I was 40 years old before I understood why I answered the “Where are you from?” question with “My dad was a fighter pilot in the Air Force so we moved a lot. I went to three third grades, and the third one was in Japan.” Sure, that was correct, but who introduces themselves by talking about what their dad does in the first few sentences? A TCK might. I do.
My dad was already in Japan by the time my mom packed up the house and moved us from New York as well. That seemed normal to me in early 1961, but now I know that that was not what the majority of other American kids experienced. We moved a few weeks before my ninth birthday and I remember my biggest worry was whether I’d know my new classmates well enough for them to come to my birthday party. And back then, when you flew over the Golden Gate Bridge to points East, you really were stepping into a whole new world because family, friends, your country–the familiar–were left far behind. Welcome to powdered milk from the base commissary, earthquakes, and the extraordinary people of Misawa, northern Japan. Home.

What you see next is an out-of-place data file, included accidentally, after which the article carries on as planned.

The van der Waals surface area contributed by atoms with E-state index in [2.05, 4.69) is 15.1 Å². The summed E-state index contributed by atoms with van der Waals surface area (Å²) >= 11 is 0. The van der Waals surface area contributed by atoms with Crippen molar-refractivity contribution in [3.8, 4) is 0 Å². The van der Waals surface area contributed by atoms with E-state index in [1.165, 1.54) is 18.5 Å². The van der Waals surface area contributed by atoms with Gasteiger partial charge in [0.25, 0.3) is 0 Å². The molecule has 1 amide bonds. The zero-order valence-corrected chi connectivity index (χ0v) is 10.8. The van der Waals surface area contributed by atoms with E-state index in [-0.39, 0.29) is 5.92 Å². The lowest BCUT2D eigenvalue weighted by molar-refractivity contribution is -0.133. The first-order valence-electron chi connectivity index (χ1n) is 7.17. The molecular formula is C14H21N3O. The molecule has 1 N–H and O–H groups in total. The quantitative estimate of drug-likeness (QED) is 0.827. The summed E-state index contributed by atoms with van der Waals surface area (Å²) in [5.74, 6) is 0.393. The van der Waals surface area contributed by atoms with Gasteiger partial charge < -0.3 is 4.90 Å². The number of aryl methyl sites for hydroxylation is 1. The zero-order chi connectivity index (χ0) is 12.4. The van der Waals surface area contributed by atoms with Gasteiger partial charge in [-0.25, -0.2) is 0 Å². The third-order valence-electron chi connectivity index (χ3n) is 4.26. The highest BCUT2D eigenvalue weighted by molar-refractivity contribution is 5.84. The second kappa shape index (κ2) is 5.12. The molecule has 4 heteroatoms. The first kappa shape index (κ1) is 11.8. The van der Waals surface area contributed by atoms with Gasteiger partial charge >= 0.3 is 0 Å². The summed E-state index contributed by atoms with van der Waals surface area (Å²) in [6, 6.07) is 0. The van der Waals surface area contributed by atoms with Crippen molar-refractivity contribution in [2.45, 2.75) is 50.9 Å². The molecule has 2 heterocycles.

I loved Japan, and I’m proud it’s such a big part of who I am. Being dropped into such a different culture at an early age had lasting effects, in a good way. Returning to the US (Southern California, another new world!) brought a few adjustment challenges, as our cousins had to show us how to act like US American teenagers, which involved learning the words to Motown and Beach Boys songs, dance moves, and other things at the center of pop culture and a teenager’s world then.
It was tough to leave Japan, and there was so much I missed. I still do. And I strongly suspect it’s why I was so drawn to study cultural perspectives. It also accounts for my strong itch to travel and try new things, because that’s what feels familiar.
My father’s family was from Barbados, my mother’s from generations of Massachusetts folk. I was born in Massachusetts, too. I’ve lived in the Northwest for a few decades, and raised my children here.
Where am I from? That depends…